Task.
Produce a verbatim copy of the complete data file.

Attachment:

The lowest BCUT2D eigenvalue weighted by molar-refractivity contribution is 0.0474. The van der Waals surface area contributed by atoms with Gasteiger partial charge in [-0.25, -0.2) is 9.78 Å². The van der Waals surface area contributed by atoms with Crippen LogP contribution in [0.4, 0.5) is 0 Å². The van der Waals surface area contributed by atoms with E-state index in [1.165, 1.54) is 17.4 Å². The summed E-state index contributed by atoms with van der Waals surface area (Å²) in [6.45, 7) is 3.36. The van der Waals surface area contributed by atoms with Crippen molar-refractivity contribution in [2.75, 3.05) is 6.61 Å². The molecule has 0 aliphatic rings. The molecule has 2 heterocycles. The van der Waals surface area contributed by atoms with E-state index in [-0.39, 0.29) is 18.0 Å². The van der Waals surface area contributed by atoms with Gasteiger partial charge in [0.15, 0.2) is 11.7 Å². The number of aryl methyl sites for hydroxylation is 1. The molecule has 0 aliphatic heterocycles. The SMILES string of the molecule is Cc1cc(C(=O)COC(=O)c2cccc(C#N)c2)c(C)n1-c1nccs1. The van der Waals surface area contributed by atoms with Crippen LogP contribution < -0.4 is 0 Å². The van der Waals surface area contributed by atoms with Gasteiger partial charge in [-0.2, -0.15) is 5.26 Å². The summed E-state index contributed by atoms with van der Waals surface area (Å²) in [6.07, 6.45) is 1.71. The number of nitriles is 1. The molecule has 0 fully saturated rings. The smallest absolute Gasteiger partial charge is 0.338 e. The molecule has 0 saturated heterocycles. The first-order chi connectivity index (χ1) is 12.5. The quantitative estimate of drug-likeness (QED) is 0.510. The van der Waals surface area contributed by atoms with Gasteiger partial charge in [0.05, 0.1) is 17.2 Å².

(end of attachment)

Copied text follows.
The lowest BCUT2D eigenvalue weighted by molar-refractivity contribution is 0.0474. The van der Waals surface area contributed by atoms with Gasteiger partial charge in [-0.25, -0.2) is 9.78 Å². The van der Waals surface area contributed by atoms with Crippen LogP contribution in [0.4, 0.5) is 0 Å². The van der Waals surface area contributed by atoms with E-state index in [1.165, 1.54) is 17.4 Å². The summed E-state index contributed by atoms with van der Waals surface area (Å²) in [6.45, 7) is 3.36. The van der Waals surface area contributed by atoms with Crippen molar-refractivity contribution in [2.75, 3.05) is 6.61 Å². The molecule has 0 aliphatic rings. The molecule has 2 heterocycles. The van der Waals surface area contributed by atoms with E-state index in [-0.39, 0.29) is 18.0 Å². The van der Waals surface area contributed by atoms with Gasteiger partial charge in [0.15, 0.2) is 11.7 Å². The number of aryl methyl sites for hydroxylation is 1. The molecule has 0 aliphatic heterocycles. The SMILES string of the molecule is Cc1cc(C(=O)COC(=O)c2cccc(C#N)c2)c(C)n1-c1nccs1. The van der Waals surface area contributed by atoms with Crippen LogP contribution < -0.4 is 0 Å². The van der Waals surface area contributed by atoms with Gasteiger partial charge in [-0.2, -0.15) is 5.26 Å². The summed E-state index contributed by atoms with van der Waals surface area (Å²) in [6.07, 6.45) is 1.71. The number of nitriles is 1. The molecule has 0 fully saturated rings. The smallest absolute Gasteiger partial charge is 0.338 e. The molecule has 0 saturated heterocycles. The first-order chi connectivity index (χ1) is 12.5. The quantitative estimate of drug-likeness (QED) is 0.510. The van der Waals surface area contributed by atoms with Gasteiger partial charge in [0.05, 0.1) is 17.2 Å².